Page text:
BRIEF DESCRIPTION OF THE INVENTION

The water or aqueous phase employed in the prior art typically contains only those ingredients that are water soluble such as for example, surfactants, amines, acid acceptors and the like. In the fabrication of the membranes of the present invention there is added to the aqueous phase "water insoluble" ingredients in the form of water emulsion or dispersions of natural or synthetic latexes comprised of water insoluble polymers or copolymers. The use of these latexes or emulsions makes possible the fabrication of a novel series of latex bonded or modified thin film composite membranes possessing most desirable properties of high flux rates and improved rejection rates. The incorporation of emulsions in the aqueous phase of the membrane manufacturing system permits one to modify the physical and chemical properties of the membranes to allow their use in more demanding thermal, mechanical and chemical environments.

The number and types of emulsions (dispersions, latexes) that can be blended with water solutions of amines, surfactants, caustic, etc. is almost limitless. The blending of monomeric or polymeric emulsions with the desired water soluble ingredients allows one to enhance specific properties of the finished membrane. Typically the use of a vinyl fluoride emulsion would result in a membrane having improved chlorine resistance, improved stiffness/strength and/or reduced tendency to foul. Other types of emulsions may also be selected to improve the membranes flexibility, gas transmission, adhesion to substrates, and resistance to solvents, temperature or bacteria.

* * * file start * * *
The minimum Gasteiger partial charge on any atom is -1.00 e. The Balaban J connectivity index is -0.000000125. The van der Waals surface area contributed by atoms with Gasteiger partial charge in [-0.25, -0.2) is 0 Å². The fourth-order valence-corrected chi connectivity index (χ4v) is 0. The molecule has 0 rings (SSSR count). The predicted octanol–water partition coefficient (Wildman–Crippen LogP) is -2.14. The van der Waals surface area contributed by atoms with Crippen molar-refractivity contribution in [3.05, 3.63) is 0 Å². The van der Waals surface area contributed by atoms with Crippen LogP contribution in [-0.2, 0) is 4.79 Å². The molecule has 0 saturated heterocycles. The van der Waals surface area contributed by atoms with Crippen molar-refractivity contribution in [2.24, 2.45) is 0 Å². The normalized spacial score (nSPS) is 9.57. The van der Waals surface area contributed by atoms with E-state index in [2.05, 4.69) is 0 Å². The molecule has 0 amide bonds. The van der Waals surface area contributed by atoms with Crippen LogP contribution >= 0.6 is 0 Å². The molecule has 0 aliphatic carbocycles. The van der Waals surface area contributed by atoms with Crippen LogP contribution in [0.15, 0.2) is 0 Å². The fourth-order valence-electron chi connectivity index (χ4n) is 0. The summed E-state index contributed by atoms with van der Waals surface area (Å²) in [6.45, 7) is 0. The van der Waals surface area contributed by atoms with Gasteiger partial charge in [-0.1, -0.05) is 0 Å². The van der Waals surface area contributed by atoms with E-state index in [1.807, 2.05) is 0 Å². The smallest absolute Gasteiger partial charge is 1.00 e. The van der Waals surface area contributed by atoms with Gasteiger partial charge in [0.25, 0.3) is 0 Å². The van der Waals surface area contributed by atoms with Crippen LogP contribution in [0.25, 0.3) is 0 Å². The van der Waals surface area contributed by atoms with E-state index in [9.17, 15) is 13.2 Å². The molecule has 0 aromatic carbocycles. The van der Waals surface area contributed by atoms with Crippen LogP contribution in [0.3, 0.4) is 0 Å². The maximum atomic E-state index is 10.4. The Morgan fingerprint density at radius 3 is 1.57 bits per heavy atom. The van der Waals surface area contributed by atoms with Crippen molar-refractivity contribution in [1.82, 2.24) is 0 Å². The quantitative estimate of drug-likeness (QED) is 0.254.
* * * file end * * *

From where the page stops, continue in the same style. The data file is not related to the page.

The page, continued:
The properties and performance characteristics of the thin film composites is significantly determined by the ingredients in the aqueous phase system, both the water soluble components and the non-water soluble emulsions. The organic phase system is usually limited to ingredients that are soluble in and inert to rapidly evaporating solvents such as hexane, freons, etc. Such ingredients dissolved in the solvents are normally very reactive cross-linking agents such as trimesoyl chloride, toluene diisocyanates etc.

DETAILED DESCRIPTION

The procedures of Kamiyama, U.S. Pat. No. 4,619,767 are illustrative of the conditions needed for preparing composite membranes of the present invention. The process consists essentially of several steps:

A microporous substrate with pores in the range of 0.005 to 0.5 microns in diameter is prepared. This may be accomplished preferably with a polysulfone, cast from a 15% solution thereof in dimethylformamide and immediately quenched in water to precipitate the polysulfone and extract the solvent.

The substrate (dried and stored, or fresh and wet) is then loaded with the "water phase" solution containing the desired emulsion, ammino compound etc.; and the excess solution removed from the surface by some draining, rolling or sponging procedure. The concentration of the components in the "water phase" solution is an important factor in the performance of the resulting composite.

The loaded substrate is then immersed in the "organic phase" solution containing the polyfunctional cross-linking agent in a solvent such as hexane or mixtures thereof (solvents which do not adversely affect the porous structure of the polysulfone substrate) for 5-90, preferably 15-35 secs. at room temperature. Formation of the emulsion bonded, or modified polyamide thin film causes the originally shiny substrate to have a dull finish.

The resulting composite is then dried at temperatures of 20°-100° C., preferably 50°-70° C., for periods of 5-180 secs., preferably 15-60 secs., to establish adhesion of the surface film to the polysulfone substrate. The residual components and reaction byproducts are extracted by soaking in water.